Sign in with
Sign up | Sign in
Your question

PSU keeps frying in new system

Last response: in Components
Share
June 25, 2003 11:43:38 PM

I bought a motherboard combo from www.monarchcomputer.com. It was the ASUS P4C800 Deluxe with a pentium 4 2.4 ghz 800 mhz FSB processor w/heatsink and fan. Imounted the
motherboard in a chieftech aluminum case. I included a floppy drive, a SAMSUNGDVD/CDRW drive, a SEAGATE 80GB Serial ATA Hard Drive 7200/8mb/9.4/S-ATA-150, and a RADEON
9800 Pro. I attached all the peripherals accordingly and carefully. I installed windows xp and my software and games. Everything ran perfectly on the system and the computer really blazed through everything I threw at it. I had the computer on for about 14 hours, and then shut it down for the night. When I went to turn it back on it started but only for about two seconds and then it
died. I tried to boot again but I had to turn off the power supply then on again to find it to doing the same thing; starts for two seconds then dies. I noticed that the green power indicator light on the motherboard comes on when the power supply is connected and all of the fans and the
cathode tube light all turn on. I took the power supply back to the retailer and they told me it had
died. I got a replacement power supply and the same thing happened to me again; the system works fine until I shut it down at which point the power never works again. I replaced the power cord to the power supply and had the broken power supply replaced again but the same thing happened. I have built many computers before but I have never had this happen
and I have no idea what could be causing this problem as it is a brand new system with all new parts and it keeps frying the power supplies. The brand of power supply I have been using is a 450 watt power supply that is the new ATX 12V form factor and is supported by the Pentium
4 requirements. The brand is called realpcpower and can be found at www.realpcpower.com. It has an AC input of 110/220volts~50-60Hz 8.0/4.0A, and DC output of 450 Watts, DC Volts +5V -5V +12V -12V +3.3V +5Vsb
MAX Amps 30A , 0.5A , 18A , 0.8A, 14A, 2A

More about : psu frying system

a b V Motherboard
June 26, 2003 4:33:04 AM

It's possible that the power supplies are just rated improperly. A lying manufacturer? Can it be?

Have you considered a name brand power supply, like a Fortron, Sparkle Power, Aopen, or Enermax?

<font color=blue>Watts mean squat if you don't have quality!</font color=blue>
June 26, 2003 10:19:43 PM

no i havent considered getting a brand name yet, but it definately crossed my mind that the power supply might have been too good to be true (450Watts for $30.00) but I am afraid to splurge for a more expensive power supply if that is not what the problem is. Do you think it could be a short anywhere in the system? Friends of mine say that its probably not because then the system wouldnt start or act properly which would make sense to me too. Have you ever heard of this problem before? AND Thanks for the advice, because Monarch basicially told me "it could be anything" which is while true, doesnt really help. :)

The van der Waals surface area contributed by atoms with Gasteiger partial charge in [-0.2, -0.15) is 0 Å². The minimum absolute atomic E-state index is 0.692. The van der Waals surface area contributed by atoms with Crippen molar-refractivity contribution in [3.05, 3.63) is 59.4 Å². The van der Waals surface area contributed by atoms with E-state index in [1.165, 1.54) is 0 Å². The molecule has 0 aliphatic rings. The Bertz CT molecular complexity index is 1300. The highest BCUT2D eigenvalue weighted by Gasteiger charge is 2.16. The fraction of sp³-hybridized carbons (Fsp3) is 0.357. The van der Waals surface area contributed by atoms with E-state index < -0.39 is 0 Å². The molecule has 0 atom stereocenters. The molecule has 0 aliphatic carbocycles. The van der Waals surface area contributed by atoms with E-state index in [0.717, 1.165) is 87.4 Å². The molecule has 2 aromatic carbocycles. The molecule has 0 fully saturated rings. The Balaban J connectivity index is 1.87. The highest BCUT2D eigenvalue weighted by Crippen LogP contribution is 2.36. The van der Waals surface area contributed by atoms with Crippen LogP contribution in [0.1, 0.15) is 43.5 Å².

Related resources
June 27, 2003 12:15:49 AM

*nods*
Judging by what you have written, there are a couple of likely cauzes to your problem.

1. Poor/dirty mains power
2. Defect in the mobo
3. Dodgy PSU.

As the system will RUN its probably not numbers 1 or 2... as they cwould liekly cause random crashes all over the place.
I dont know the brand, but it wouldnt suprise me that its a pretty crappy 450W unit.

If you look at the side of the PSU it should give current Ratings for each of the voltage lines... anything below 25A on the 12V line is just too low IMHO.

A Proper brand name psu is in order. I prefer Enermax.

<b>Melb_angel: PooBaa's <A HREF="http://www.secretarythemovie.com" target="_new">Secretary!</A></b>
July 1, 2003 9:41:34 AM

That can't possibly be a 450W power supply because

150.0W = 5V @ 30A
2.5W = -5V @ -.5A
216.0W = 12V @ 18A
9.6W = -12V @ -.8A
46.2W = 3.3V @ 14A
10.0W = 5V @ 2A
--------------------
434.3W

This figure must be equal to at least the overall power rating, and usually it's significantly higher. So either there's a typo somewhere or the dealer committed fraud.
July 6, 2003 3:57:24 AM

Thanks guys! I get paid tommorow so I am going to go ahead and invest in a brand name power supply. Which one is going to be the best for my needs without eating my wallet?
July 6, 2003 1:10:10 PM

Try to find a Fortron PSU, they're not expensive and very good.

I love my Delta 60HP 7000 RPM fan that puts out more dB then CFM :eek: 
!